chapel bearing the name of Kloesterlé (little monastery)
is dedicated to the Virgin and drew many pilgrims on the
day of Saint Barthelemy, its other patron saint. In the
18th and 19th century it housed the ex-votos. One of the
paintings still preserved is signed W. Lautenbach, probably
a wandering painter from Münster in Westphalia.
The chapel was founded
in 1135 by Count Bruno of Eguisheim-Dabo, the great-nephew
of Pope Leo IX.
was first restored by the Benedictines of Lure (Franche-Comté)
in 1485 which left it a few Romanesque remains (three helmets
on a silver band and an inscription commemorating the restoration).
Tradition has it that the large head set into the upright
on the right hand side of the wall was that of the chapel's
founder, Bruno of Eguisheim-Dabo. To see these details you
have to go round the other side of the chapel, as at that
time the main road passed by the other side, where the original
entry is to be found.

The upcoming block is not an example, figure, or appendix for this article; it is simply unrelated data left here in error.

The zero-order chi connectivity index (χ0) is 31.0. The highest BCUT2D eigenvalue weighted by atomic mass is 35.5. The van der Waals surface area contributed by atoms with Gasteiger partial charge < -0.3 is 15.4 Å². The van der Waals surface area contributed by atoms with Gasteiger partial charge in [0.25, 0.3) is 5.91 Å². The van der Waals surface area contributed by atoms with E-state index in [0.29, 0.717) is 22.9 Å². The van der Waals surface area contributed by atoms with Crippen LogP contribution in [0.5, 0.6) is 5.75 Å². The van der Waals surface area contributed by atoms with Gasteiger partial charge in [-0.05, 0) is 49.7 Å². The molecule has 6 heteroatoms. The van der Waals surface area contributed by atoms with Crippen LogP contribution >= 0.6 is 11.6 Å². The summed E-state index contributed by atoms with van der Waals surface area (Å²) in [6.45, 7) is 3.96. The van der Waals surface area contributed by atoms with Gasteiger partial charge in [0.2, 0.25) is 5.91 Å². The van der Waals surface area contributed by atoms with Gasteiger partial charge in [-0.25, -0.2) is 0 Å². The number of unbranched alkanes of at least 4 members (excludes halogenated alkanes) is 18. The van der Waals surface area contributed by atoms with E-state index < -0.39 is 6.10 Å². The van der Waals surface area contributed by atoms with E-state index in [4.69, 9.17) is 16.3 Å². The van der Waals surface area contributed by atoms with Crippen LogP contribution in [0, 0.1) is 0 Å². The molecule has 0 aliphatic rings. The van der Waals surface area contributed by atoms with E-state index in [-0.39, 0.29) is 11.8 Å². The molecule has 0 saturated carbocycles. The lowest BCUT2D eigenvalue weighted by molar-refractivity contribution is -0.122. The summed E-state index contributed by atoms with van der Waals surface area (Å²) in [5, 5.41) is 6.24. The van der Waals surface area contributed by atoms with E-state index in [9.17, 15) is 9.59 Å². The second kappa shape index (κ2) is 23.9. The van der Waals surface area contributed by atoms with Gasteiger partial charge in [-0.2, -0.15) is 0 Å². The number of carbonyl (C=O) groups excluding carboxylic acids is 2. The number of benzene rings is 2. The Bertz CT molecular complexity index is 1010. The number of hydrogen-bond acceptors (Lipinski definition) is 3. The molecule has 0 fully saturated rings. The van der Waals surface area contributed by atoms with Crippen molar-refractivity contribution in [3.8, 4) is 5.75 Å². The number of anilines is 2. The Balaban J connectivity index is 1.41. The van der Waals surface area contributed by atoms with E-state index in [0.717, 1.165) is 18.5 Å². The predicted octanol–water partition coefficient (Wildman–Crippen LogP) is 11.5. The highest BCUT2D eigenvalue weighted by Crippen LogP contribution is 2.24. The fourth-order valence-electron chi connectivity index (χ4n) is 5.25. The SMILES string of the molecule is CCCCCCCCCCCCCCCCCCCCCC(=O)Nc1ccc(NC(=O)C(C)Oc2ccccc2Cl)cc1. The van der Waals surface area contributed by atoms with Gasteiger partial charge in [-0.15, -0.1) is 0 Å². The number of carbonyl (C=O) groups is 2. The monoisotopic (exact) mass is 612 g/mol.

1558 the priory house in which four monks lived was turned
into a private house. The chapel was sold to the Molsheim
Jesuits in 1616. It was a ruin and it was not until 1720
that the Jesuits restored the chapel and the Romanesque
remains were incorporated into the outer wall.
When the Jesuits were
expelled from France in 1756, the Kloesterlé was handed
over to the church and incorporated into the parish of Mollkirch
in 1803. Opposite the church, the half-timbered priory house,
rebuilt in 1603, has been transformed into a private house.
to theft and vandalism, the chapel is now kept locked, except
for occasional services. To visit the chapel please ask:
Mme Nibel (2, route de la Chapelle).
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